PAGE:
I received an "interesting" e-mail the other day. It was an unsolicited offer, but it clearly wasn't spam. How do I know? Because it said right in the e-mail that it wasn't spam. I mean, how much more proof do you need?
Here's the e-mail I received. (Forgive me if it sounds condescending to write [sic] where he has spelling and punctuation errors, but I just want you to know that I did not introduce those errors.)
My name is [name withheld to protect the clueless] and I own and manage an article marketing, writing, and submission service. We've been offering the service for awhile [sic] now but just recently went live with a new website.
We haven't had much progress getting our site out there to the masses, so we're taking a more direct approach by emailing websites to get there feedback personally.
After advertising our services for a couple of months now, we are taking a different approach and looking to connect with website owners on a more personal level, which is why I've decided to email you.
Incase [sic] you don't already know, article marketing is great for building backlinks, increasing your rank in the search engines and increasing your traffic.
At this point in our business progression, we're looking for our services to prove themselves worthy. We need to know if website owners really need what we have to offer.. [sic] The best way I know how to find this out is to email website owners directly.
Do you currently write and submit articles to promote your website? If so, are you satisfied with your results?
In order to gain some consumer confidence, we're running a limited promotion to the first 100 websites for a limited time. For the promotion, we're offering our services for 25% off.
I don't want you to feel that you've received this message with the intentions of me spamming you, so I will hold out on giving you my website unless you let me know if you're interested in our offer.
I appreciate you taking the time to read this email and I hope to hear from you soon.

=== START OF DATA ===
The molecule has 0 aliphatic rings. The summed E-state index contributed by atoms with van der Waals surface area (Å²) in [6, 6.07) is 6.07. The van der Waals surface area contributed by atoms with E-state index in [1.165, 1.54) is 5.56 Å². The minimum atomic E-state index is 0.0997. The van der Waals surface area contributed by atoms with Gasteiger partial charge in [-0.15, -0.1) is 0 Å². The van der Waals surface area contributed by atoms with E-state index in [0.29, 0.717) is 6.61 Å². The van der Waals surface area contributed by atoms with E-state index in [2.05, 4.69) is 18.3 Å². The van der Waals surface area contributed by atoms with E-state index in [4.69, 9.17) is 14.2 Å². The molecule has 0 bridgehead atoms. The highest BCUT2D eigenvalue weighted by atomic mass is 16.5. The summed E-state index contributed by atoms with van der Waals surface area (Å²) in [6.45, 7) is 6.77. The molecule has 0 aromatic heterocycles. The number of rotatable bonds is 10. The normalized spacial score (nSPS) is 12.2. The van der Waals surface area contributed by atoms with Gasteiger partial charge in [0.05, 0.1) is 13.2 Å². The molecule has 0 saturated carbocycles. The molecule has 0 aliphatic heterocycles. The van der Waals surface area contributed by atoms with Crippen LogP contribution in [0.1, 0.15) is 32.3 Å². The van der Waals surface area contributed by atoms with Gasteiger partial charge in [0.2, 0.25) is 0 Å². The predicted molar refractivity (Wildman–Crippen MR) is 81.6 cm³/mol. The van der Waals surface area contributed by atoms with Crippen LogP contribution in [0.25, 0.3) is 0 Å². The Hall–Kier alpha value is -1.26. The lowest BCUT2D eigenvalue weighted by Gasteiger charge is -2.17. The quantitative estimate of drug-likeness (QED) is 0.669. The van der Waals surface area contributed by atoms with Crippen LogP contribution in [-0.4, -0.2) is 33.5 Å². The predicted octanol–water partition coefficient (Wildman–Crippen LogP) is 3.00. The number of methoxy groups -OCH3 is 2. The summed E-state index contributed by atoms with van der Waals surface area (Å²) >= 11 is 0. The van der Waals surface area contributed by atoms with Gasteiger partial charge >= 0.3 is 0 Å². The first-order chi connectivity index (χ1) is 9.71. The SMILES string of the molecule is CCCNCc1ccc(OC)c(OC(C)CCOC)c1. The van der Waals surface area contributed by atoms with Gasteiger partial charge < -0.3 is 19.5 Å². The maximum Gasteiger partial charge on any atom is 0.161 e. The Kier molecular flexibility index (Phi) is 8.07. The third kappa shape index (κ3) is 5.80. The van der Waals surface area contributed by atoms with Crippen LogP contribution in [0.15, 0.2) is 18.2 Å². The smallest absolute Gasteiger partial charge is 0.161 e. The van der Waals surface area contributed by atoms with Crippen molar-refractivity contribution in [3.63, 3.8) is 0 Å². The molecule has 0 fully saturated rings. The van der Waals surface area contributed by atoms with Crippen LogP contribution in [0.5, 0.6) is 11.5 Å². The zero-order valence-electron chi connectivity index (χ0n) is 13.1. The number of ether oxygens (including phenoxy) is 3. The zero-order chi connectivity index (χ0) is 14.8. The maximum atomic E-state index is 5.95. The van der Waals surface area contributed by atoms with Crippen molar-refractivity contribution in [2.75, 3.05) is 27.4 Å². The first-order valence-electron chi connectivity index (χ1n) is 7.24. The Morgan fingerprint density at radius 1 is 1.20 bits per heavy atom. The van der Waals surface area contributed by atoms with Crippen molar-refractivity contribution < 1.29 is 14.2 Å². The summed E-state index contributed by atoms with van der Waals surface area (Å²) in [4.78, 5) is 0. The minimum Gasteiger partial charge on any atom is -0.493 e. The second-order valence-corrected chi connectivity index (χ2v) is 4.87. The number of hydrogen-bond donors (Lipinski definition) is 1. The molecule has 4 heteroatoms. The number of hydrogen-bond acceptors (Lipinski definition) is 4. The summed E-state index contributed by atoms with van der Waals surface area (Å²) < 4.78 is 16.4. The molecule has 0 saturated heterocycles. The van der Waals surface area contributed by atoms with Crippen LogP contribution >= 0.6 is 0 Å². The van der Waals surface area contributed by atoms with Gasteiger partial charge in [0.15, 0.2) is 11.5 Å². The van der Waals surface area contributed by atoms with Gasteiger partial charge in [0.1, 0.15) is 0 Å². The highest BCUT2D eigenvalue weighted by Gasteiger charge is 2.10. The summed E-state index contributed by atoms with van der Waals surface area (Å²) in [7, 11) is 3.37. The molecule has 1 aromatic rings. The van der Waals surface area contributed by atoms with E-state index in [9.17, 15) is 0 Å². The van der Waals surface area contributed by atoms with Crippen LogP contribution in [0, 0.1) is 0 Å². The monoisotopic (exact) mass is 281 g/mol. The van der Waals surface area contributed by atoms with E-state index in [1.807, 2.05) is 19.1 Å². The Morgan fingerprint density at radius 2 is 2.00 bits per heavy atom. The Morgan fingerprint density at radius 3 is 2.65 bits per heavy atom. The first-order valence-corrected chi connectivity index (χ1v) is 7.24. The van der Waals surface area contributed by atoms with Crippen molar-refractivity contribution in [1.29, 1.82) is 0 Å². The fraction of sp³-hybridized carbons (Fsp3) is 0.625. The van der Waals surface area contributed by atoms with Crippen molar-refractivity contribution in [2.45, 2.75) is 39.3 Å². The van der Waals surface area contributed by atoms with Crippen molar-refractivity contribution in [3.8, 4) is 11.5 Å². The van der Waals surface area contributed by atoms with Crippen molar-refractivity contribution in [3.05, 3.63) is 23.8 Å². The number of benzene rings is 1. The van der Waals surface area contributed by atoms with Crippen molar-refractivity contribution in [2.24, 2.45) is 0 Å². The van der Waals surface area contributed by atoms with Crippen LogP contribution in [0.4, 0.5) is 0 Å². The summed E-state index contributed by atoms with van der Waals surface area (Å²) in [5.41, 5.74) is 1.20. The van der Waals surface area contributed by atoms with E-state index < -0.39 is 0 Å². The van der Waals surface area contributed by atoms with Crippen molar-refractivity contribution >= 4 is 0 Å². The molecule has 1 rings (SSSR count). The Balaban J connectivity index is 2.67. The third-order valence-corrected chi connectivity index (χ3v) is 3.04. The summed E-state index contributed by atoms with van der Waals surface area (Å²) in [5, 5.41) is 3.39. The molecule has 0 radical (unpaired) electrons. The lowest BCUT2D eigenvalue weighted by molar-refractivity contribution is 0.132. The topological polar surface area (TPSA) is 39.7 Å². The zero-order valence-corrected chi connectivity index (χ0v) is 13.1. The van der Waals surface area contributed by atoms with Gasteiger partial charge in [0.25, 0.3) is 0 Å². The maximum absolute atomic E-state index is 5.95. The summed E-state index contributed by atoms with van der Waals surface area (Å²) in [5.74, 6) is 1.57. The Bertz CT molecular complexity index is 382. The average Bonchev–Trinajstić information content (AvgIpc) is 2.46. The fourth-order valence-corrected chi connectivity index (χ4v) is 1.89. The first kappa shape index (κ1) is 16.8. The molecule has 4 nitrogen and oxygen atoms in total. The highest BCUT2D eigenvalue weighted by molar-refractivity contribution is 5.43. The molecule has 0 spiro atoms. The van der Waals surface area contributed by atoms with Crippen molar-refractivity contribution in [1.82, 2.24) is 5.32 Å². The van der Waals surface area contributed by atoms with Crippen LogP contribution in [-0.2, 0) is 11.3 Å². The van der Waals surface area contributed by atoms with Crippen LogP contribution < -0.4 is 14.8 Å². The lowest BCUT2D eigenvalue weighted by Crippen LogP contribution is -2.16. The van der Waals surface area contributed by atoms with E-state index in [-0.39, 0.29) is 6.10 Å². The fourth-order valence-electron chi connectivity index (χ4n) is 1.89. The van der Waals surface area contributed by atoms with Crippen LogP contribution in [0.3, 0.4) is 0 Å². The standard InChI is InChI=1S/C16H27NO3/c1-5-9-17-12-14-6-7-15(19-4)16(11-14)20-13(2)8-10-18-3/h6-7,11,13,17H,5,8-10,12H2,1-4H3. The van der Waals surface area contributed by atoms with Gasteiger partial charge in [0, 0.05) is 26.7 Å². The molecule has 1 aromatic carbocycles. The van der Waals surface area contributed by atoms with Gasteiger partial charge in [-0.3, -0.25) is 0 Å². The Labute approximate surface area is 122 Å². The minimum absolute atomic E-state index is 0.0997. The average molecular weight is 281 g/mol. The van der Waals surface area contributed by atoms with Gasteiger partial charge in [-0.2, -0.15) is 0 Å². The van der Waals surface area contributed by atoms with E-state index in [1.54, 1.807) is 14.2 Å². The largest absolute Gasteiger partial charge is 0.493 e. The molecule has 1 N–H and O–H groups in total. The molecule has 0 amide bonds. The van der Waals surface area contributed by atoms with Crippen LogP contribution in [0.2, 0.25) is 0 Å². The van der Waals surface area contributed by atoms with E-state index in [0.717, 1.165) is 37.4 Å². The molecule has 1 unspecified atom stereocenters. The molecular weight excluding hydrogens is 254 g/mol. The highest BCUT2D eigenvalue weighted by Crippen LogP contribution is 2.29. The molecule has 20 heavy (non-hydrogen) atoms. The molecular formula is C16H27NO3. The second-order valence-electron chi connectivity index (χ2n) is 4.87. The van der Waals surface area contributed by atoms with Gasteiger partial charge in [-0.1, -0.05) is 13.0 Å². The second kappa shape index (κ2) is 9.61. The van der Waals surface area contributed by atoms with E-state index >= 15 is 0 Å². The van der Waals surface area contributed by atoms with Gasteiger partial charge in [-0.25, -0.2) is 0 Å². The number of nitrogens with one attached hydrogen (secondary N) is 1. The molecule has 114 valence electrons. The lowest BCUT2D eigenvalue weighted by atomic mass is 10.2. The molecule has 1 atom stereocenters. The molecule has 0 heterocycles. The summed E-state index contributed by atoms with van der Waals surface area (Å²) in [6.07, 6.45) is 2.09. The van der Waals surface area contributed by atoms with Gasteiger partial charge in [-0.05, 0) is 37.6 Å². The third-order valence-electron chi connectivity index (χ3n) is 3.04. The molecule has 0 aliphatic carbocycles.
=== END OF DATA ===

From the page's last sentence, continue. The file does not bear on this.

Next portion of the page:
Now, you might have just deleted this kind of transparent e-mail with nary a thought. But, perhaps in a moment of weakness, I did something that you should probably never do--I responded to the spammer, thus confirming my e-mail address for his list.
I thought that perhaps this was a legitimate, albeit misguided, effort at Internet marketing, so I decided to try to educate my new best friend:
Hi [name withheld],
This feels like a spammy technique to me regardless of you efforts to go against the grain of normal spam. The e-mail was unsolicited and the letter to me was totally impersonal. If you knew anything about me at all, you'd know that I am a big advocate of article marketing and just about any way to use content to attract attention to your Web site.
If you're truly interested in feedback, you just got some. I am hoping that you are inadvertently spamming because you don't know what else to do. It's not a good sign when someone selling marketing resorts to using this kind of technique--it speaks volumes about the lack of success at what you are selling, I think.
Let me know if I can help you.
You'll undoubtedly be stunned to hear that I received no response to this e-mail. His lack of response just makes me more cynical about what he is doing. I now think that he didn't provide the name of his company so that he could not be prosecuted under anti-spam laws. I still decided to withhold his name in this post, because perhaps he really is clueless, but my money is that this is just a ploy from a veteran spammer.
I keep hoping that people will start to understand that their efforts are better spent on engaging with people by offering real help for problems rather than spamming the world with "Act now and get one free" offers. If you think that having a soft touch inoculates you from being accused of spam, it doesn't.
I am hopeful that none of you think this is the right way to promote your business. No matter how nicely you do it, spam is unethical and in most countries, illegal. Don't waste your time with such techniques when you could be doing real marketing.